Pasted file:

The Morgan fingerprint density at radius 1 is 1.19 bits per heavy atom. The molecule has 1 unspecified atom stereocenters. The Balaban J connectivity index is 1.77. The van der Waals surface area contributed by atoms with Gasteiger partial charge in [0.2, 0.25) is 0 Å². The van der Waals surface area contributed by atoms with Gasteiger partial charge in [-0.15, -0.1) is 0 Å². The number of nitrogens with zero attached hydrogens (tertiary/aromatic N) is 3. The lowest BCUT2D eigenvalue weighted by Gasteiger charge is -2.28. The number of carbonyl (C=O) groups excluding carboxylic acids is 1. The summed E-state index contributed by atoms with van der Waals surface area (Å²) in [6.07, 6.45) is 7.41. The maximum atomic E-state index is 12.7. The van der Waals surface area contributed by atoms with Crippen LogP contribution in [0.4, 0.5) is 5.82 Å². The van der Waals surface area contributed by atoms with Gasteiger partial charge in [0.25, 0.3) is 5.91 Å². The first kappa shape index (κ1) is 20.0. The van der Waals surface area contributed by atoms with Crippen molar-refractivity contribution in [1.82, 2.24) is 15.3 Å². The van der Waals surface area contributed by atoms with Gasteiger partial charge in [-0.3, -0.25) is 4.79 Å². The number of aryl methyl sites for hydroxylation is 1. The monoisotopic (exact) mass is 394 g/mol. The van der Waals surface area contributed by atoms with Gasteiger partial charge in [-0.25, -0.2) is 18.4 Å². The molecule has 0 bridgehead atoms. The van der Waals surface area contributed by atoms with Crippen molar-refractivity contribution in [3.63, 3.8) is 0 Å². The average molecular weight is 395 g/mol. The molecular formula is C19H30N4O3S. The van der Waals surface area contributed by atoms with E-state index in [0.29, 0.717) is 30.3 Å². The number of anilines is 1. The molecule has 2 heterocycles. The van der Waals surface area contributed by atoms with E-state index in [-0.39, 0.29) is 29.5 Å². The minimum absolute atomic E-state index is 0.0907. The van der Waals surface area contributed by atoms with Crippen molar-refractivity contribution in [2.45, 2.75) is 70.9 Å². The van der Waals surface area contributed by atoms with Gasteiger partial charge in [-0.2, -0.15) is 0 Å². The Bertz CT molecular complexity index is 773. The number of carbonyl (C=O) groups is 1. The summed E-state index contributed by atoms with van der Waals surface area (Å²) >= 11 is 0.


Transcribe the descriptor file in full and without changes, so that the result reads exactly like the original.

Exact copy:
The Morgan fingerprint density at radius 1 is 1.19 bits per heavy atom. The molecule has 1 unspecified atom stereocenters. The Balaban J connectivity index is 1.77. The van der Waals surface area contributed by atoms with Gasteiger partial charge in [0.2, 0.25) is 0 Å². The van der Waals surface area contributed by atoms with Gasteiger partial charge in [-0.15, -0.1) is 0 Å². The number of nitrogens with zero attached hydrogens (tertiary/aromatic N) is 3. The lowest BCUT2D eigenvalue weighted by Gasteiger charge is -2.28. The number of carbonyl (C=O) groups excluding carboxylic acids is 1. The summed E-state index contributed by atoms with van der Waals surface area (Å²) in [6.07, 6.45) is 7.41. The maximum atomic E-state index is 12.7. The van der Waals surface area contributed by atoms with Crippen LogP contribution in [0.4, 0.5) is 5.82 Å². The van der Waals surface area contributed by atoms with Gasteiger partial charge in [0.25, 0.3) is 5.91 Å². The first kappa shape index (κ1) is 20.0. The van der Waals surface area contributed by atoms with Crippen molar-refractivity contribution in [1.82, 2.24) is 15.3 Å². The van der Waals surface area contributed by atoms with Gasteiger partial charge in [-0.3, -0.25) is 4.79 Å². The number of aryl methyl sites for hydroxylation is 1. The monoisotopic (exact) mass is 394 g/mol. The van der Waals surface area contributed by atoms with Gasteiger partial charge in [-0.25, -0.2) is 18.4 Å². The molecule has 0 bridgehead atoms. The van der Waals surface area contributed by atoms with Crippen molar-refractivity contribution in [3.63, 3.8) is 0 Å². The average molecular weight is 395 g/mol. The molecular formula is C19H30N4O3S. The van der Waals surface area contributed by atoms with E-state index in [0.29, 0.717) is 30.3 Å². The number of anilines is 1. The molecule has 2 heterocycles. The van der Waals surface area contributed by atoms with E-state index in [-0.39, 0.29) is 29.5 Å². The minimum absolute atomic E-state index is 0.0907. The van der Waals surface area contributed by atoms with Crippen molar-refractivity contribution in [2.45, 2.75) is 70.9 Å². The van der Waals surface area contributed by atoms with Gasteiger partial charge in [-0.2, -0.15) is 0 Å². The Bertz CT molecular complexity index is 773. The number of carbonyl (C=O) groups is 1. The summed E-state index contributed by atoms with van der Waals surface area (Å²) >= 11 is 0.